And Now, the Weather

A Look at NOVA’s Strangely Snowy Winter

By Claire Frank

The weather has been a prominent topic in recent discussions. In comparison to last school-year’s one snow day, this winter has been especially snowy thus far. Northern Virginia has been hit by a polar vortex, experienced almost weekly snowstorms, and forecasts predict more is to come.

Loudoun County natives have noted the peculiarity of this trend. Living on the east side of the Appalachian Mountains, winters in Loudoun County tend to be dry. Winter may be snowy on the other side of the eroded mountain range, but storms generally break up before reaching Loudoun. So, what makes 2013-2014’s winter so different?

To fully understand the big picture, let’s start with something specific: the polar vortex in January. In January, the United States experienced unusually low-temperatures, especially in Midwestern regions. Northern Virginia experienced temperatures reaching the single digits; the Midwest hit negative 30 and 40. The phenomenon was attributed to the vortex of cold air that is normally situated over Northern Canada.

The polar vortex isn’t a new concept. There are two such vortexes in the Northern Hemisphere, one over Siberia and one over Canada’s Baffin Island. They are caused by the low pressure in the upper atmosphere by the North Pole. In early January, the jet stream shifted in course, causing the normally stationary polar vortex to dip down into the US, resulting in mild conditions in Canada and a bitter week for the US.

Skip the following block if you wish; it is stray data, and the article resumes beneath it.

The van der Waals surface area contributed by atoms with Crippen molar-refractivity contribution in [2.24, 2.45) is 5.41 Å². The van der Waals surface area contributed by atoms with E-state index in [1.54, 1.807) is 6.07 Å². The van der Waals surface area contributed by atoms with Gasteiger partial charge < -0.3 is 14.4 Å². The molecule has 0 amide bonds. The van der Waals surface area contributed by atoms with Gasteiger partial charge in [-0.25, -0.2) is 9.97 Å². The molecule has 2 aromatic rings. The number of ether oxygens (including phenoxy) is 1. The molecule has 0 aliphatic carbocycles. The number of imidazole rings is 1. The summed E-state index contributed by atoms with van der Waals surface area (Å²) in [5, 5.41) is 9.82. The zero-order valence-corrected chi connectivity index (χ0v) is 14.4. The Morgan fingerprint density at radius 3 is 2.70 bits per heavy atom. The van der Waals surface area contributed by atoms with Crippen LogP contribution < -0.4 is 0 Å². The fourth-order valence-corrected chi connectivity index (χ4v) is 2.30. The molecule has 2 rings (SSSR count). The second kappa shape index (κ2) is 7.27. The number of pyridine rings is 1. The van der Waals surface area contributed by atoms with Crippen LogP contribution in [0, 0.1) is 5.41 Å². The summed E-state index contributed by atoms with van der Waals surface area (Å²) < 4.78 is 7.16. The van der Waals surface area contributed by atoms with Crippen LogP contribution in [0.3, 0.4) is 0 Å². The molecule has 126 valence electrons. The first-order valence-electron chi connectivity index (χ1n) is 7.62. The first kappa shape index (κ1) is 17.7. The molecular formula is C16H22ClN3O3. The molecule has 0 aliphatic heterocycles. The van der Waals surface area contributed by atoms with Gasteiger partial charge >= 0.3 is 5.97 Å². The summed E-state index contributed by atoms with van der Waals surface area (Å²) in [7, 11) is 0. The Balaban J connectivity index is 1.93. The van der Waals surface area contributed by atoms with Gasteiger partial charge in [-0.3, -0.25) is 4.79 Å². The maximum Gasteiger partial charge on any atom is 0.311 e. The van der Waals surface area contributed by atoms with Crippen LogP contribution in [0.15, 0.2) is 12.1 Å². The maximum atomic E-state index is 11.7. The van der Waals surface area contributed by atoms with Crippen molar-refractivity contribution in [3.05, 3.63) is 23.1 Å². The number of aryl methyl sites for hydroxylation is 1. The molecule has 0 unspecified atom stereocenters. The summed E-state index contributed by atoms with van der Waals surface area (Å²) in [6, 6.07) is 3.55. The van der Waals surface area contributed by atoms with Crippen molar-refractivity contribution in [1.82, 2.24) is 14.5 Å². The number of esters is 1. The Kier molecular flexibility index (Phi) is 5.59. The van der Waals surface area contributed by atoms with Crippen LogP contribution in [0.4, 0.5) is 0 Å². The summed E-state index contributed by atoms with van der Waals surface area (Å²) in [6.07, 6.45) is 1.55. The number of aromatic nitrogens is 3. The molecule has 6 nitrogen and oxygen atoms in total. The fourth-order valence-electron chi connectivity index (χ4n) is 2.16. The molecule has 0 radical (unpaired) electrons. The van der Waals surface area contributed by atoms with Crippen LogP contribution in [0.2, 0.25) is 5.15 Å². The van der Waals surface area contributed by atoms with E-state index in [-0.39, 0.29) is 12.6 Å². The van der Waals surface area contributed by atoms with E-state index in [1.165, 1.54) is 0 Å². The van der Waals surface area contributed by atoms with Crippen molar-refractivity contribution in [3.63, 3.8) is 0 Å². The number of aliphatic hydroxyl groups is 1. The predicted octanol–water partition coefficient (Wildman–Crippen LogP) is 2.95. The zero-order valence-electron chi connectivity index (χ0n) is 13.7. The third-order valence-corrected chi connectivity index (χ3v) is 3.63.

The polar vortex may have returned to Canada, but the cold hasn’t left the US. The shift in the jet stream, as evidenced by the polar vortex, has resulted in a wetter winter than the Mid-Atlantic states are used to. Snowstorms that normally break up on the west-side of the Appalachians are suddenly strong enough to cross the mountain range and hit the normally-dry Loudoun County.

So what can we expect in the future? The Farmers’ Almanac has accurately predicted colder-than-normal temperatures and the heavy snowfall we’ve experienced so far. According to their predictions, the end of February and beginning of March will continue to be bitterly cold. Expect the transition from winter to spring be cold, windy, and stormy.